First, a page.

Coital Agreement Definition
Our study confirms that coincident dilution is a phenomenon that should be taken into account in simulation studies on the effects of partnership savings on the spread of the HIV epidemic. However, we also note that (a) further empirical studies are needed to establish their relationship with partnership economics (our results have not always been conclusive) and (b) do not directly translate our results into the assumptions underlying the Sawers et al. simulations . First, we model coital frequency as dichotomous sex outcomes in the (last) month in primary and secondary partnerships, while cotal dilution occurs only in Sawers et al.  simulations as a reduction in the monthly rate of HIV transmission in secondary partnerships. Second, and more importantly, Sawers et al. impose a strong number of partnerships within the simulated population, as it allows for a direct comparison of partnership economy and serial monogamy scenarios (in this sense, they follow the example of Morris and Kretzschmar) [7, 16]. The addition of coincided dilution to these models therefore implies that the total number of co-eds coincidents decreases as the frequency of partnership parity increases (with the expected mitigating effects on epidemiology). In our study, we find some evidence of a reduction in cotal frequency when one of the partners in the index relationship has simultaneous partners, but we cannot make assertions about the population of the number of coitals.
The latter will depend in large part on the link between parallelism and the level of the partnership population, and it is quite possible that the assumption of a fixed number of partnerships to simulate scenarios with or without parallelism is as unrealistic as the assumption of a fixed number of coitals per partnership9. The questions unfolded in the following way. Respondents were first asked, “Did you have sex during this relationship, you and [the partner]?” If so, interviewees were asked: “During the first month, you had sex, how many times did you have sex and [partner]? Has the frequency changed during the relationship? When?“ Interviewers were ordered to repeat this investigation during the last month of the relationship. The response categories for the monthly coitale frequency measurement were 0 times, 1-4 times, 5-14 times and 15 or more times. To ensure comparability with the NSF dataset, we reduced this categorical report on cotal frequency in a dichotomy variable with a value of 0 if the respondent does not report sex per month, and 1 if the respondent reports that he had sex during the month. In a series of advanced analyses (see Tables 3, 9)9), we model the coital frequency (1-4 times vs. 5 or more times) among those who report sex per month. We use two analytical strategies to address misinformation about sexual partnerships and the number of sexual acts. First, we use the network nature of LNS data to link partners to assess the reliability of their cotal frequency reports. Appropriate couple relationships are a necessary but insufficient condition for accurate reports on coitusal frequency within a relationship .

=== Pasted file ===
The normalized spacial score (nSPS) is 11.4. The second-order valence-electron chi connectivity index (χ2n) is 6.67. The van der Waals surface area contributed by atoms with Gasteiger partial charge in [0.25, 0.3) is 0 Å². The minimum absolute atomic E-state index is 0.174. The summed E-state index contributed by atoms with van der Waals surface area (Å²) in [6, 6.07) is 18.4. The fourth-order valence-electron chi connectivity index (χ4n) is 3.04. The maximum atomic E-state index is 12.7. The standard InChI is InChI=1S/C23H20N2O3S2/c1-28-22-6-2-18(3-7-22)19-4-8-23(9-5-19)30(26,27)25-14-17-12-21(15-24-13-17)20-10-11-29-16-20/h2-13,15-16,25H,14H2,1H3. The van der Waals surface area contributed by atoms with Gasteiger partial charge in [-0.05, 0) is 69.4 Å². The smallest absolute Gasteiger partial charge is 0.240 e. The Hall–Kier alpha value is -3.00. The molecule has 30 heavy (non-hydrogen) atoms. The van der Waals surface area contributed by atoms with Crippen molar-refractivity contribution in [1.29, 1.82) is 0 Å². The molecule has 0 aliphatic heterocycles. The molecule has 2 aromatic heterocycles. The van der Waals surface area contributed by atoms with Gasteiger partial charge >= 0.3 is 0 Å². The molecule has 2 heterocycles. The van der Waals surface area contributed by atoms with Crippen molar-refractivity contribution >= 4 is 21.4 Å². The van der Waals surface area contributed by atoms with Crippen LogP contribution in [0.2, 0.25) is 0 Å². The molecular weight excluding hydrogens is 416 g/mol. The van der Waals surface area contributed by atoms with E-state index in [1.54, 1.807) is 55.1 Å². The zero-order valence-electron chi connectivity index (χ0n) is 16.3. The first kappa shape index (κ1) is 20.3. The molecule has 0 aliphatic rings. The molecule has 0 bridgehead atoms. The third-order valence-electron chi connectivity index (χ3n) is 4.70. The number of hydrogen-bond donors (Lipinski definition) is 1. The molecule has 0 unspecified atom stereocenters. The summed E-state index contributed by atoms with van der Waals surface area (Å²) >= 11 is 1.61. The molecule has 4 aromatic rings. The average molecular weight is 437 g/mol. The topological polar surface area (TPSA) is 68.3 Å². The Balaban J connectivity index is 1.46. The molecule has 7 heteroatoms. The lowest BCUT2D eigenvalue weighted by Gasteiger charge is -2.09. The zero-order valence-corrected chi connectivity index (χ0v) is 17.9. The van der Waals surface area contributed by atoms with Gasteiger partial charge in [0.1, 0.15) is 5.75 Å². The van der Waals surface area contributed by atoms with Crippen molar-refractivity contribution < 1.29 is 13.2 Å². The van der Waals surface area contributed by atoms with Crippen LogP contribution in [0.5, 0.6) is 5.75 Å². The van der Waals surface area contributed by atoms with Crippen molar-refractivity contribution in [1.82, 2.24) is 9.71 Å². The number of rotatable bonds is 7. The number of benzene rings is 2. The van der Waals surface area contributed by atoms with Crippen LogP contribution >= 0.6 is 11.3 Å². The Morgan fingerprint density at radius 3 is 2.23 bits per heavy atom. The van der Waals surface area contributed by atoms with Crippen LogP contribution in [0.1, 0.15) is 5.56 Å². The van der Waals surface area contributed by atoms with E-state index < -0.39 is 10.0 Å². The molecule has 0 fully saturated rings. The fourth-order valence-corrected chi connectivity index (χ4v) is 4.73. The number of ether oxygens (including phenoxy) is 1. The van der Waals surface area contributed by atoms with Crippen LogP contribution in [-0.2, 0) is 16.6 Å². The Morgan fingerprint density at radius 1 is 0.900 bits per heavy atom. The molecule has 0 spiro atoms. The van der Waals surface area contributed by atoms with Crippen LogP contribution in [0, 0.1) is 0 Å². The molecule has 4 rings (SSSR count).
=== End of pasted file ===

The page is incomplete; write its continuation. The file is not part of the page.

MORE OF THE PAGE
Second, using the longitudinal nature of ULYKP relational data, we use the solid effects estimate to control non-observable characteristics within individuals and relationships that may influence bias in coverage.